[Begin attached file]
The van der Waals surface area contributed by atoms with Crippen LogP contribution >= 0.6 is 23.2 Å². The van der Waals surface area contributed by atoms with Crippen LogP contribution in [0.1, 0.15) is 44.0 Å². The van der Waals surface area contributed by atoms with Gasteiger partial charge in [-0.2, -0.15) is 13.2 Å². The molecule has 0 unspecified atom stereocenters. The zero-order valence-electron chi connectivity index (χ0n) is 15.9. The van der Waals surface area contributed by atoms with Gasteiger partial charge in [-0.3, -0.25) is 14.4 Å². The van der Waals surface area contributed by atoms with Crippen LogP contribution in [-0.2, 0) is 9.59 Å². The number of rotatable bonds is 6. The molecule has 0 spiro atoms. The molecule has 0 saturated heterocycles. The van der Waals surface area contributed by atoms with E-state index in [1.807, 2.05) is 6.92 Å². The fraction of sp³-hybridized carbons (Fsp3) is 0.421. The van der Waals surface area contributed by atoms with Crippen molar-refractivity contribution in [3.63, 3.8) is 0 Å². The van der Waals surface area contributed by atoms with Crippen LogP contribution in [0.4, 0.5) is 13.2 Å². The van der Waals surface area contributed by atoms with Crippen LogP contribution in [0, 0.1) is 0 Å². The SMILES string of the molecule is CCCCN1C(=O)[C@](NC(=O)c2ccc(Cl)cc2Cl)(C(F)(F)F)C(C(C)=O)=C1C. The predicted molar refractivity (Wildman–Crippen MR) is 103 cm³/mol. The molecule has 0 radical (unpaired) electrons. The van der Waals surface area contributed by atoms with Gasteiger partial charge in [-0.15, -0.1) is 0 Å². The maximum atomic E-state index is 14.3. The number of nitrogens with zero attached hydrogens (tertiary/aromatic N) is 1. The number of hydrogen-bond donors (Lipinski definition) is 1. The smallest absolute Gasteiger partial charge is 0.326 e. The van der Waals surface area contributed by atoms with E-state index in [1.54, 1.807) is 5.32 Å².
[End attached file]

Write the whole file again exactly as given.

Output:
The van der Waals surface area contributed by atoms with Crippen LogP contribution >= 0.6 is 23.2 Å². The van der Waals surface area contributed by atoms with Crippen LogP contribution in [0.1, 0.15) is 44.0 Å². The van der Waals surface area contributed by atoms with Gasteiger partial charge in [-0.2, -0.15) is 13.2 Å². The molecule has 0 unspecified atom stereocenters. The zero-order valence-electron chi connectivity index (χ0n) is 15.9. The van der Waals surface area contributed by atoms with Gasteiger partial charge in [-0.3, -0.25) is 14.4 Å². The van der Waals surface area contributed by atoms with Crippen LogP contribution in [-0.2, 0) is 9.59 Å². The number of rotatable bonds is 6. The molecule has 0 spiro atoms. The molecule has 0 saturated heterocycles. The van der Waals surface area contributed by atoms with E-state index in [1.807, 2.05) is 6.92 Å². The fraction of sp³-hybridized carbons (Fsp3) is 0.421. The van der Waals surface area contributed by atoms with Crippen molar-refractivity contribution in [3.63, 3.8) is 0 Å². The van der Waals surface area contributed by atoms with Crippen LogP contribution in [0.4, 0.5) is 13.2 Å². The van der Waals surface area contributed by atoms with Crippen LogP contribution in [0, 0.1) is 0 Å². The SMILES string of the molecule is CCCCN1C(=O)[C@](NC(=O)c2ccc(Cl)cc2Cl)(C(F)(F)F)C(C(C)=O)=C1C. The predicted molar refractivity (Wildman–Crippen MR) is 103 cm³/mol. The molecule has 0 radical (unpaired) electrons. The van der Waals surface area contributed by atoms with Gasteiger partial charge in [-0.15, -0.1) is 0 Å². The maximum atomic E-state index is 14.3. The number of nitrogens with zero attached hydrogens (tertiary/aromatic N) is 1. The number of hydrogen-bond donors (Lipinski definition) is 1. The smallest absolute Gasteiger partial charge is 0.326 e. The van der Waals surface area contributed by atoms with E-state index in [1.54, 1.807) is 5.32 Å².